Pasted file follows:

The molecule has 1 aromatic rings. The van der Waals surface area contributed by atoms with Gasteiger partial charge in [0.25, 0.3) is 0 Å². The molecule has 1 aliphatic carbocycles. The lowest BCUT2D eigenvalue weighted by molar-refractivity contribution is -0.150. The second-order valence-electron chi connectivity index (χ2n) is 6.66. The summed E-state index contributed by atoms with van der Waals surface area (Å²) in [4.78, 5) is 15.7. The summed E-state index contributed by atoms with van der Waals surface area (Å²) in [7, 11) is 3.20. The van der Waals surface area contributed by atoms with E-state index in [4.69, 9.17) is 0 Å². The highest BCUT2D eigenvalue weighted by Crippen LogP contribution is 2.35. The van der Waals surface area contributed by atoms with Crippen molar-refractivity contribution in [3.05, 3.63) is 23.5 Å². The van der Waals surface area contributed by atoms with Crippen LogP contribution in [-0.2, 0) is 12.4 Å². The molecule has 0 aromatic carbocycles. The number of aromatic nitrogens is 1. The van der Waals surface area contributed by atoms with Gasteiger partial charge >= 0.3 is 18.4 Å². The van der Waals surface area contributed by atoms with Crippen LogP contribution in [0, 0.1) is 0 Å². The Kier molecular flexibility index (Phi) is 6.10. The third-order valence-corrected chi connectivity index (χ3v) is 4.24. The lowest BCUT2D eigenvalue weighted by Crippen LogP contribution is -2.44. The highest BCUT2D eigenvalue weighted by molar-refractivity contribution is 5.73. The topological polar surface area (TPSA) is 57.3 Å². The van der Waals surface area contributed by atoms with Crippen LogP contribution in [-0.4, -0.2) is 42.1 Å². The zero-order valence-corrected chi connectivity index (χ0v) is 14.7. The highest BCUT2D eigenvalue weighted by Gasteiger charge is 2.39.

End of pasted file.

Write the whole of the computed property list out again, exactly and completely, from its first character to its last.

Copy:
The molecule has 1 aromatic rings. The van der Waals surface area contributed by atoms with Gasteiger partial charge in [0.25, 0.3) is 0 Å². The molecule has 1 aliphatic carbocycles. The lowest BCUT2D eigenvalue weighted by molar-refractivity contribution is -0.150. The second-order valence-electron chi connectivity index (χ2n) is 6.66. The summed E-state index contributed by atoms with van der Waals surface area (Å²) in [4.78, 5) is 15.7. The summed E-state index contributed by atoms with van der Waals surface area (Å²) in [7, 11) is 3.20. The van der Waals surface area contributed by atoms with E-state index in [4.69, 9.17) is 0 Å². The highest BCUT2D eigenvalue weighted by Crippen LogP contribution is 2.35. The van der Waals surface area contributed by atoms with Crippen molar-refractivity contribution in [3.05, 3.63) is 23.5 Å². The van der Waals surface area contributed by atoms with Crippen LogP contribution in [-0.2, 0) is 12.4 Å². The molecule has 0 aromatic carbocycles. The number of aromatic nitrogens is 1. The van der Waals surface area contributed by atoms with Gasteiger partial charge >= 0.3 is 18.4 Å². The van der Waals surface area contributed by atoms with Crippen LogP contribution in [0, 0.1) is 0 Å². The Kier molecular flexibility index (Phi) is 6.10. The third-order valence-corrected chi connectivity index (χ3v) is 4.24. The lowest BCUT2D eigenvalue weighted by Crippen LogP contribution is -2.44. The highest BCUT2D eigenvalue weighted by molar-refractivity contribution is 5.73. The topological polar surface area (TPSA) is 57.3 Å². The van der Waals surface area contributed by atoms with Crippen LogP contribution in [-0.4, -0.2) is 42.1 Å². The zero-order valence-corrected chi connectivity index (χ0v) is 14.7. The highest BCUT2D eigenvalue weighted by Gasteiger charge is 2.39.